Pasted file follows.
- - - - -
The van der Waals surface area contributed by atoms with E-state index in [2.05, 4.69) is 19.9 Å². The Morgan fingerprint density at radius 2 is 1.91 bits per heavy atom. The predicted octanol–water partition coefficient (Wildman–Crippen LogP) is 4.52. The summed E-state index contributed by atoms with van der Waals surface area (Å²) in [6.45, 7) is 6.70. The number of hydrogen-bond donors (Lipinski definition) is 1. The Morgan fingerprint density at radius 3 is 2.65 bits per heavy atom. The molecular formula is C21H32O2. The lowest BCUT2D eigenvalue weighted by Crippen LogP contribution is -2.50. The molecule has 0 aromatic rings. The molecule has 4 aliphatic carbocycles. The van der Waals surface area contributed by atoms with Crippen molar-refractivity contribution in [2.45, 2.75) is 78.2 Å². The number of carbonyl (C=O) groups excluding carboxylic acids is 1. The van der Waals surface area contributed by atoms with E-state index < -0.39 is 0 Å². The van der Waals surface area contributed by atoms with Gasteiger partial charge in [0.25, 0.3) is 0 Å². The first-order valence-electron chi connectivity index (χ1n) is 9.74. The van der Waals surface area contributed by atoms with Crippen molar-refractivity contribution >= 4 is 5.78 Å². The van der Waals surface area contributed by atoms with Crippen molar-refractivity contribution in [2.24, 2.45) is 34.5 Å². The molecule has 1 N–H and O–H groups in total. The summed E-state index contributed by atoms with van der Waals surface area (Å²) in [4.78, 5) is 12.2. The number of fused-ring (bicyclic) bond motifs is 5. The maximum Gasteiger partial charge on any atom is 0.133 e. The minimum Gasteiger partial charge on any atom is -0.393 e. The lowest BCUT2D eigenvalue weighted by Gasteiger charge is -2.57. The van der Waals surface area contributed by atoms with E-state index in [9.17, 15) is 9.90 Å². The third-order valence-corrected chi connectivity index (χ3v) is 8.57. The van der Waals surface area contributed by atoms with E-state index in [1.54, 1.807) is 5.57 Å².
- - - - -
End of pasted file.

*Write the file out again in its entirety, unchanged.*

The van der Waals surface area contributed by atoms with E-state index in [2.05, 4.69) is 19.9 Å². The Morgan fingerprint density at radius 2 is 1.91 bits per heavy atom. The predicted octanol–water partition coefficient (Wildman–Crippen LogP) is 4.52. The summed E-state index contributed by atoms with van der Waals surface area (Å²) in [6.45, 7) is 6.70. The number of hydrogen-bond donors (Lipinski definition) is 1. The Morgan fingerprint density at radius 3 is 2.65 bits per heavy atom. The molecular formula is C21H32O2. The lowest BCUT2D eigenvalue weighted by Crippen LogP contribution is -2.50. The molecule has 0 aromatic rings. The molecule has 4 aliphatic carbocycles. The van der Waals surface area contributed by atoms with Crippen molar-refractivity contribution in [2.45, 2.75) is 78.2 Å². The number of carbonyl (C=O) groups excluding carboxylic acids is 1. The van der Waals surface area contributed by atoms with E-state index < -0.39 is 0 Å². The van der Waals surface area contributed by atoms with Gasteiger partial charge in [0.25, 0.3) is 0 Å². The first-order valence-electron chi connectivity index (χ1n) is 9.74. The van der Waals surface area contributed by atoms with Crippen molar-refractivity contribution >= 4 is 5.78 Å². The van der Waals surface area contributed by atoms with Crippen molar-refractivity contribution in [2.24, 2.45) is 34.5 Å². The molecule has 1 N–H and O–H groups in total. The summed E-state index contributed by atoms with van der Waals surface area (Å²) in [4.78, 5) is 12.2. The number of fused-ring (bicyclic) bond motifs is 5. The maximum Gasteiger partial charge on any atom is 0.133 e. The minimum Gasteiger partial charge on any atom is -0.393 e. The lowest BCUT2D eigenvalue weighted by Gasteiger charge is -2.57. The van der Waals surface area contributed by atoms with E-state index in [9.17, 15) is 9.90 Å². The third-order valence-corrected chi connectivity index (χ3v) is 8.57. The van der Waals surface area contributed by atoms with E-state index in [1.54, 1.807) is 5.57 Å².